In encouraging Americans to realize we can meet any challenge, John F. Kennedy often told his audience that in the Chinese language, the word “crisis” is composed of two characters, one representing danger and the other, opportunity.
While some Chinese language experts say this interpretation may be a stretch, often in life we find that this it is true: problems, challenges, and setbacks invariably become opportunities in disguise. We are seeing this played out today in California when it comes to water. In June, a builder of upscale homes in the San Diego area started including something that few other developers have even thought of: gray water recycling systems. And guess what? It is becoming a major selling point for these homes.
The way these systems work is actually quite simple. Water from bathroom sinks, showers and bathtubs is filtered and repurposed to irrigate lawns and outdoor vegetation. It is treated and stored in underground tanks connected to a home’s exterior water connections or drip irrigation systems. While the water is not recommended and likely not safe for drinking, it is perfectly fine for irrigation.
Some California homeowners first installed these systems as far back as 2006 and in some cases, report being able to recycle and use an estimated 100,000 gallons of water annually for irrigation purposes. Interestingly, in some parts of the state, self-imposed “water police” have turned in neighbors because their lawns are just “too green” or they see the sprinklers running, unaware that they are using recycled water from one of these systems.
The costs of household gray water systems can vary with some basic models selling for a few hundred dollars, and others, which have a number of added features along with “bells and whistles,” selling for several thousands of dollars. While this developer is probably the first to include these in new home developments, homeowners have also jumped on the gray water recycling bandwagon. According to an Aug. 14, 2015, report in The Wall Street Journal, at least one company is reporting a 200 percent increase in sales, and other firms manufacturing or installing these systems have also noted sales increases along with much greater interest in their products.
As many of us know, most everyone in California has been asked to scale back water consumption by at least 25 percent, and in some areas as much as 35 percent. These water reductions also apply to businesses. So this is one reason, and probably the most time sensitive reason, for the increased interest and installation of gray water recycling systems.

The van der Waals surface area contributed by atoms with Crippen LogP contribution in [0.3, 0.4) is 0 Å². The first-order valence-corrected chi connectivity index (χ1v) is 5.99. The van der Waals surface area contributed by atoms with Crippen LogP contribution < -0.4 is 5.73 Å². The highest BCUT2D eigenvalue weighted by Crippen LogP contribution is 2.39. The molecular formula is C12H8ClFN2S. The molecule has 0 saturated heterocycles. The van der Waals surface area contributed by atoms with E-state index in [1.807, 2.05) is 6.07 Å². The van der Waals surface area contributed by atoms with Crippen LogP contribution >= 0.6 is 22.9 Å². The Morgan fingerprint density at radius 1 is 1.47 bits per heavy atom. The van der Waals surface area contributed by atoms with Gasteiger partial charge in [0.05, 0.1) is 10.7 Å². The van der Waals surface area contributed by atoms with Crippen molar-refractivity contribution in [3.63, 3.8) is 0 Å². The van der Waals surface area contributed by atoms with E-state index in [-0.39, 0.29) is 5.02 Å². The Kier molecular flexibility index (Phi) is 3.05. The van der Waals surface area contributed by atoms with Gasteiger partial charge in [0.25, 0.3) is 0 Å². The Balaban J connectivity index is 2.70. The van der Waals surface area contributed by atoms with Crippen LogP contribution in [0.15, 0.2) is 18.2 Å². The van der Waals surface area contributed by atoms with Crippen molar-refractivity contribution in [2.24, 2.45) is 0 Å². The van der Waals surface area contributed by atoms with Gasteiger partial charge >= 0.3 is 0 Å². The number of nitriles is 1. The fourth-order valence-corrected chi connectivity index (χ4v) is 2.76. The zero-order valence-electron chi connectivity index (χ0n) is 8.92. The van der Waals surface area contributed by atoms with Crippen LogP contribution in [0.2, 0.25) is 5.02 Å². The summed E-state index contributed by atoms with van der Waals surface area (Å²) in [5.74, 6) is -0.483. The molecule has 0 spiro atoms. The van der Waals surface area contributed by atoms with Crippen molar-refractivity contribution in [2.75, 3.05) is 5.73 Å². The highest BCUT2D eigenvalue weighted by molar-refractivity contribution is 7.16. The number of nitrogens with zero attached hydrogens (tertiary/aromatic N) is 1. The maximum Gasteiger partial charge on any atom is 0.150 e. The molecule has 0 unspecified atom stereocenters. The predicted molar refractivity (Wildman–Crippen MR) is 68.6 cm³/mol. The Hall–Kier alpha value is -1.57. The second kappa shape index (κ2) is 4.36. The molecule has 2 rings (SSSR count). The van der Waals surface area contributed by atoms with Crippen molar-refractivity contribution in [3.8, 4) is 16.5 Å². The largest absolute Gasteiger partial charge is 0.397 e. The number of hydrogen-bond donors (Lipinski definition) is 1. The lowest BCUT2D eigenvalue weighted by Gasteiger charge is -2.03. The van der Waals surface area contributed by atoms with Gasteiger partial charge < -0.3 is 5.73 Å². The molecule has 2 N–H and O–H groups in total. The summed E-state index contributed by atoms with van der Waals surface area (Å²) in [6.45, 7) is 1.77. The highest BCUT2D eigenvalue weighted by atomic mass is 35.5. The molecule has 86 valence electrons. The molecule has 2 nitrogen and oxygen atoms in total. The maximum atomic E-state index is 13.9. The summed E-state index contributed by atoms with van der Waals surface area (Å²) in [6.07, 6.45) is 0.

But the other, which is a growing problem — and one reason why many large facilities often install no-water urinal systems — is cost. In California today, they have a tiered pricing system for water. Each customer is allocated so much water based on past use, comparative use (if a home, what others homes in the area are using) and other factors. Those rates have all been going up for years, but the clincher is that once the customer, residential or commercial, exceeds their limit, significantly higher rates can kick in.
Pricing systems like this are likely to spread to other parts of the country. What these systems reflect is not water conservation. That’s a concept that essentially no longer exists to describe the water crisis in California as well as to define water curtailments around the country. What tiered pricing systems represent is the fact that we are now focused on improving water efficiency and eliminating water waste.
These concepts are long-term water reduction commitments, not temporary cutbacks as water conservation implies. In the future, according to The Wall Street Journal article mentioned earlier, “experts envision gray-water recycling systems will be commonplace, even standard, in homes.” In essence, California is now leading the way, turning a crisis into an opportunity for us all to better protect our most precious resource, water.
A frequent speaker and author on water conservation issues, Klaus Reichardt is founder and CEO of Waterless Co. in Vista, California, makers of waterless urinals and other restroom products. He founded the company in 1991 with the goal to establish a new market segment in the plumbing fixture industry with water conservation in mind. He can be reached at firstname.lastname@example.org.